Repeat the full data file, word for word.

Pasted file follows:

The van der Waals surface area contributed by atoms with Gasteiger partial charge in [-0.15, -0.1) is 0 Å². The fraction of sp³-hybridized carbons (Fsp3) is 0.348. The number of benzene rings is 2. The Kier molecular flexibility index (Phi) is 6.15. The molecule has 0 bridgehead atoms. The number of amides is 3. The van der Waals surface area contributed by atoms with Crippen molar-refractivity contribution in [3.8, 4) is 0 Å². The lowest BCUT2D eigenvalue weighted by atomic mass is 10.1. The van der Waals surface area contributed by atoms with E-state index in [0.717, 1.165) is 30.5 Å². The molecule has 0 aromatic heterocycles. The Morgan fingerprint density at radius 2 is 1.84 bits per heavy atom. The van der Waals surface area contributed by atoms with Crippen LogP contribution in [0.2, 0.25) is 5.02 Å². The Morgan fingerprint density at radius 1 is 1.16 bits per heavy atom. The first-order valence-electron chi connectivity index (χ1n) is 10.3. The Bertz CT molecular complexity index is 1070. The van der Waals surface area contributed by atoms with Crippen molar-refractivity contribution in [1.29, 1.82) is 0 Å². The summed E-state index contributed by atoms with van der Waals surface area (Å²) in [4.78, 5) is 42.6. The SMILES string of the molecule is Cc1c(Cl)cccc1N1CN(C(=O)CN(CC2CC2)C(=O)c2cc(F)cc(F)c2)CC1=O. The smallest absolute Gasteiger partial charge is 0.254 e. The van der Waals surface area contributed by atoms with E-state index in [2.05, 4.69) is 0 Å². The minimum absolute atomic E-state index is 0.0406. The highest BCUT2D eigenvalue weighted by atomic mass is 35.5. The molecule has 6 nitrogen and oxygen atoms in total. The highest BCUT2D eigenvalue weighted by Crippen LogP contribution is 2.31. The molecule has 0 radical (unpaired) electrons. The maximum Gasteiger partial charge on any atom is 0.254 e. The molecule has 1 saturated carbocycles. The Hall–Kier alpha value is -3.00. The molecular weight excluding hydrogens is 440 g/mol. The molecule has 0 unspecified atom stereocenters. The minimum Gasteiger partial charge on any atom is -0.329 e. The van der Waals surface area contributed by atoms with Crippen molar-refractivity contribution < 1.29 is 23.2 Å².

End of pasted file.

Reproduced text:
The van der Waals surface area contributed by atoms with Gasteiger partial charge in [-0.15, -0.1) is 0 Å². The fraction of sp³-hybridized carbons (Fsp3) is 0.348. The number of benzene rings is 2. The Kier molecular flexibility index (Phi) is 6.15. The molecule has 0 bridgehead atoms. The number of amides is 3. The van der Waals surface area contributed by atoms with Crippen molar-refractivity contribution in [3.8, 4) is 0 Å². The lowest BCUT2D eigenvalue weighted by atomic mass is 10.1. The van der Waals surface area contributed by atoms with E-state index in [0.717, 1.165) is 30.5 Å². The molecule has 0 aromatic heterocycles. The Morgan fingerprint density at radius 2 is 1.84 bits per heavy atom. The van der Waals surface area contributed by atoms with Crippen LogP contribution in [0.2, 0.25) is 5.02 Å². The Morgan fingerprint density at radius 1 is 1.16 bits per heavy atom. The first-order valence-electron chi connectivity index (χ1n) is 10.3. The Bertz CT molecular complexity index is 1070. The van der Waals surface area contributed by atoms with Crippen molar-refractivity contribution in [1.29, 1.82) is 0 Å². The summed E-state index contributed by atoms with van der Waals surface area (Å²) in [4.78, 5) is 42.6. The SMILES string of the molecule is Cc1c(Cl)cccc1N1CN(C(=O)CN(CC2CC2)C(=O)c2cc(F)cc(F)c2)CC1=O. The smallest absolute Gasteiger partial charge is 0.254 e. The van der Waals surface area contributed by atoms with E-state index in [2.05, 4.69) is 0 Å². The minimum absolute atomic E-state index is 0.0406. The highest BCUT2D eigenvalue weighted by atomic mass is 35.5. The molecule has 6 nitrogen and oxygen atoms in total. The highest BCUT2D eigenvalue weighted by Crippen LogP contribution is 2.31. The molecule has 0 radical (unpaired) electrons. The maximum Gasteiger partial charge on any atom is 0.254 e. The molecule has 1 saturated carbocycles. The Hall–Kier alpha value is -3.00. The molecular weight excluding hydrogens is 440 g/mol. The molecule has 0 unspecified atom stereocenters. The minimum Gasteiger partial charge on any atom is -0.329 e. The van der Waals surface area contributed by atoms with Crippen molar-refractivity contribution < 1.29 is 23.2 Å².